reconsider how I was westernising my food, and go back to what I knew.” With its neon signage, sparkling fairy lights, walls of mahjong tiles and smoky, sizzling, charcoal-based open kitchen, Annam is an homage to the hot, sweet, sour, salty Vietnamese-Cambodian food she grew up with. “It was a massive risk, because we put all our money into it,” she says. “And cooking with charcoal is a whole new learning curve.” Opened in October 2017 with business partner Rani Doyle, it has a strong focus on great produce such as Warialda beef, and cheeky riffs on tradition, such as the in-demand, waffle-coated fried ice-cream. While it has all been a hard slog, Mai counts herself lucky she can now teach, as well as learn. “It’s our obligation, to teach our apprentices what we know,” she says. Her advice for young players comes from her own ‘all-or-nothing’ attitude. “Don’t spend all your apprenticeship in one place, move around and learn new things. Take time and travel. It moulds and shapes you as a chef. Work out what you want and go after it really hard.” Her next challenge, with partner Eliza pregnant with their first child, is becoming an ‘Asian parent’ herself. So, what will she want her own child to grow up to be - doctor, lawyer or cook? “Cook, I hope,” she says, laughing. “It’s so much more fun than being a lawyer.”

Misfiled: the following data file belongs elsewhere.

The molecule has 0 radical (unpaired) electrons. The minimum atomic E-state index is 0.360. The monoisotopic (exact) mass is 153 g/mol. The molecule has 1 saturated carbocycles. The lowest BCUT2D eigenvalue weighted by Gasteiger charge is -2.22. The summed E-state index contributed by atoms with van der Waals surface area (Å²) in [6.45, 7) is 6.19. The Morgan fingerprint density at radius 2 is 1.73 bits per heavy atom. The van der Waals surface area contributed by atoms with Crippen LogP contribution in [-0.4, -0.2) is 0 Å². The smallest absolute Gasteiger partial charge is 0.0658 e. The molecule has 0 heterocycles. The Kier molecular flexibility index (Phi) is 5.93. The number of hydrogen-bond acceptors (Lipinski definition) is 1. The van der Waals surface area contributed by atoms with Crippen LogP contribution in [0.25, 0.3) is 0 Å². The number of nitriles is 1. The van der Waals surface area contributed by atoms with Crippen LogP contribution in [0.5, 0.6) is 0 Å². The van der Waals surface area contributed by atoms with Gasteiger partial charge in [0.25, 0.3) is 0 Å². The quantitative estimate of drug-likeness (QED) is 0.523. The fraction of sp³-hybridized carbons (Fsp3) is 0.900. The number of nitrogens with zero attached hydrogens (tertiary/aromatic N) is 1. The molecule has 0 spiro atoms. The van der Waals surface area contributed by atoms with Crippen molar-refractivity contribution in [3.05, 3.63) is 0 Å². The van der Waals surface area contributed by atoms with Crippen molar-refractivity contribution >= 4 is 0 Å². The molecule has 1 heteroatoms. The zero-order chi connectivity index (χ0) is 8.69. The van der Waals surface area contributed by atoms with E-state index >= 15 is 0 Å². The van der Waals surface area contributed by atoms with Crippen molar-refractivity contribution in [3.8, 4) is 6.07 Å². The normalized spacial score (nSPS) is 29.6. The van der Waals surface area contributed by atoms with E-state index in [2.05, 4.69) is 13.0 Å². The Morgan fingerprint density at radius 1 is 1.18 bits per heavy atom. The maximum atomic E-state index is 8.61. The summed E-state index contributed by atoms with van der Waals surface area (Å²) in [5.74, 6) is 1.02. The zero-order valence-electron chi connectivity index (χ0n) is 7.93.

Jerry Mai, co-owner and chef of Annam PHOTOGRAPHY: JAMES MORGAN